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Bishop's Homily for the Eighteenth Sunday of Ordinary Time

July 31, 2022

[St. Ann Church, Waihee (Installation of Pastor); St. Rita Church, Haiku (100th Anniversary of Parish); St. Anthony Church, Wailuku (Confirmation & First Communion)]

A catastrophic house fire.  A devastating earthquake.  A huge tsunami.  An unexpected lava flow.  These are all very real situations that have turned people who had a comfortable, if not a luxurious, home into paupers.  Unlike the man in the Gospel who was only thinking of himself, people who experience these disasters may be the most generous people you can imagine.  Yet whatever materials possessions we own can be gone in an instant.  This does not mean, of course, that we should not provide good housing for our families and the resources we need to live decent human lives.  It simply reminds us that “vanity of vanities; all things are vanity.”  And, of course, no matter how elaborate a funeral a person may have, they take nothing materials with them to their place of eternal (we hope!) rest.

But that does not mean that we should not invest in the future.  On the contrary, Jesus urges us to do so always, but the treasure he is referring to is a treasure that we can take with us beyond the grave, a treasure that will last forever, that no disaster can destroy nor any thief steal.  It is the treasure of faith in God.  It should be the fervent hope of everyone not to be rich or powerful in this world, but to prepare for eternal life, where we will be happy forever with God.  And while eternal life is a gift from God, we can best receive the gift and appreciate it if we treasure it here and now.

There is nothing more important we can do than what we are doing at this moment as we celebrate the Eucharist together.  Here we listen to the Word of God, which is the voice of Jesus himself, and we try to digest that Word and let it nourish us so that we can grow in it.  Sometimes it comforts us, and sometimes it challenges us, but learning to live by it is a treasure that no one can take from us.  But even more wonderful is the fact that the Word was made flesh and dwelt among us in the person of Jesus, and that the same Jesus is physically present with us in the Eucharist, not just to live among us, but to live within us in an intimate communion with him.

It is here that we most diligently invest in our eternal happiness and prepare for our everlasting future.  But how easily we are tempted to see our own pleasures, our own leisure, our own pursuits as more valuable than this pearl of great price!  We do need a specific kind of vision to see clearly that all these other things will pass away, but the heavenly love we experience in Jesus will never pass away.  It will sustain us always!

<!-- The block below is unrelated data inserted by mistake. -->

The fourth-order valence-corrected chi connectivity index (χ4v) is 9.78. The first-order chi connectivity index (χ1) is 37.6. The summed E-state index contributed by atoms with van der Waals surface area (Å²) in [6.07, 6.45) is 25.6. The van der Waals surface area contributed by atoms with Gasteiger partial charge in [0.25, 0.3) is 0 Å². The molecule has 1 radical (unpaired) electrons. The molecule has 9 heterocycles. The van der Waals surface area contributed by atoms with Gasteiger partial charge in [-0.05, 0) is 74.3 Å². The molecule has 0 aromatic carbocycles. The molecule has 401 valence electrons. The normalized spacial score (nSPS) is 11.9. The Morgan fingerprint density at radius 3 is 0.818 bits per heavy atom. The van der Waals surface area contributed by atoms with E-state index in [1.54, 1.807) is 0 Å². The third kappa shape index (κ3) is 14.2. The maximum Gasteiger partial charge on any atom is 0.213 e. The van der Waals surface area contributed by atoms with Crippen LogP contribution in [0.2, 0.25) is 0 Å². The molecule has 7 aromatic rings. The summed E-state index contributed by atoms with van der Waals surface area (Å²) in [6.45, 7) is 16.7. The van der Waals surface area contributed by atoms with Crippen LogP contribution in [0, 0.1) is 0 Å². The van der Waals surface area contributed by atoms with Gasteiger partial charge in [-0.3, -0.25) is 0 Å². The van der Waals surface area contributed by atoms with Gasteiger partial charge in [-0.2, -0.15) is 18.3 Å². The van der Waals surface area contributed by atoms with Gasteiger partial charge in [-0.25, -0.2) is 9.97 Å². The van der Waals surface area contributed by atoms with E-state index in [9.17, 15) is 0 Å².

This why we make such a festive occasion of Confirmation and First Communion.  In them we receive not just some valuable object, but the person of God himself.  In Confirmation the Holy Spirit, symbolized by the Sacred Chrism, marks, seals, kisses, and oozes down into every pore of our being to make us his own forever and to strengthen us to see real value and distinguish it from what is only vanity.  In Holy Communion, we receive Jesus Christ himself, Body, Blood, Soul and Divinity, so that we may more fully understand his great love for us.  He loves us so much that he died on the cross to save us from our sins, though he himself was sinless, and to raise us up on the last day to live with him forever.  Coming here Sunday after Sunday, day after day, to celebrate the Eucharist may not seem to be so valuable; it may seem boring at times.  But on this earth, there is no better gift we can be given than this physical embrace of God himself.  The bigger the barns we build for Jesus in our hearts, the more expansive our hearts become, not to hoard him for ourselves but to share his love with others.

This is what the pastors of the Church are called to do every Sunday and every day of the year:  to help us widen our capacity for the truest treasure on earth, the love of Christ.  This is why parishes exist:  to gather us around the altar of worship and praise so that we can expand our capacity to love by caring for all those around us, whether the sick, the poor, the grieving, or the confused.  It is here that we build our capacity to enjoy and appreciate gifts that can never pass away, the gift of eternal life.